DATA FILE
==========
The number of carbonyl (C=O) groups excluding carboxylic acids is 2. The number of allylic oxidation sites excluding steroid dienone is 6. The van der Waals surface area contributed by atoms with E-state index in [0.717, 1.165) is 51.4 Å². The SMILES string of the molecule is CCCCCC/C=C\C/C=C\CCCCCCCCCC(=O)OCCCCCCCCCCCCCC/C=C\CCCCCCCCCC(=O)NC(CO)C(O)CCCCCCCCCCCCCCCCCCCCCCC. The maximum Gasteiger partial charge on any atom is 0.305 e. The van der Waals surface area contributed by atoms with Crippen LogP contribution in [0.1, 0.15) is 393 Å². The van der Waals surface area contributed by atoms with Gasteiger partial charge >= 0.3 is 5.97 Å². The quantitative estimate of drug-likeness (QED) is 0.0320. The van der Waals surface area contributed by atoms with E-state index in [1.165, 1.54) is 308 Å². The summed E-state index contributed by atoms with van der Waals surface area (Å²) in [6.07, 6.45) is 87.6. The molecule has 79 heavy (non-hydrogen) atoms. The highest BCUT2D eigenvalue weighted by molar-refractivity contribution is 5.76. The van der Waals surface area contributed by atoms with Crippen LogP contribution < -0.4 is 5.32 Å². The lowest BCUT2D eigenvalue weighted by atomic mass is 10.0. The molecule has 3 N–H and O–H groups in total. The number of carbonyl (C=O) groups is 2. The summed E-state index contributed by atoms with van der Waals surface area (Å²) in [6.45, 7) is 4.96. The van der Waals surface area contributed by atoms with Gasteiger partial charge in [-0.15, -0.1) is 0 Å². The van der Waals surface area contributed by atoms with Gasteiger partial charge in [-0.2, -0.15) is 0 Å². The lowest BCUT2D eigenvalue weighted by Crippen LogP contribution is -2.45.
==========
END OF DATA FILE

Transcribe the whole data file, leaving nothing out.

The number of carbonyl (C=O) groups excluding carboxylic acids is 2. The number of allylic oxidation sites excluding steroid dienone is 6. The van der Waals surface area contributed by atoms with E-state index in [0.717, 1.165) is 51.4 Å². The SMILES string of the molecule is CCCCCC/C=C\C/C=C\CCCCCCCCCC(=O)OCCCCCCCCCCCCCC/C=C\CCCCCCCCCC(=O)NC(CO)C(O)CCCCCCCCCCCCCCCCCCCCCCC. The maximum Gasteiger partial charge on any atom is 0.305 e. The van der Waals surface area contributed by atoms with Crippen LogP contribution in [0.1, 0.15) is 393 Å². The van der Waals surface area contributed by atoms with Gasteiger partial charge >= 0.3 is 5.97 Å². The quantitative estimate of drug-likeness (QED) is 0.0320. The van der Waals surface area contributed by atoms with E-state index in [1.165, 1.54) is 308 Å². The summed E-state index contributed by atoms with van der Waals surface area (Å²) in [6.07, 6.45) is 87.6. The molecule has 79 heavy (non-hydrogen) atoms. The highest BCUT2D eigenvalue weighted by molar-refractivity contribution is 5.76. The van der Waals surface area contributed by atoms with Crippen LogP contribution < -0.4 is 5.32 Å². The lowest BCUT2D eigenvalue weighted by atomic mass is 10.0. The molecule has 3 N–H and O–H groups in total. The number of carbonyl (C=O) groups is 2. The summed E-state index contributed by atoms with van der Waals surface area (Å²) in [6.45, 7) is 4.96. The van der Waals surface area contributed by atoms with Gasteiger partial charge in [-0.15, -0.1) is 0 Å². The van der Waals surface area contributed by atoms with Gasteiger partial charge in [-0.2, -0.15) is 0 Å². The lowest BCUT2D eigenvalue weighted by Crippen LogP contribution is -2.45.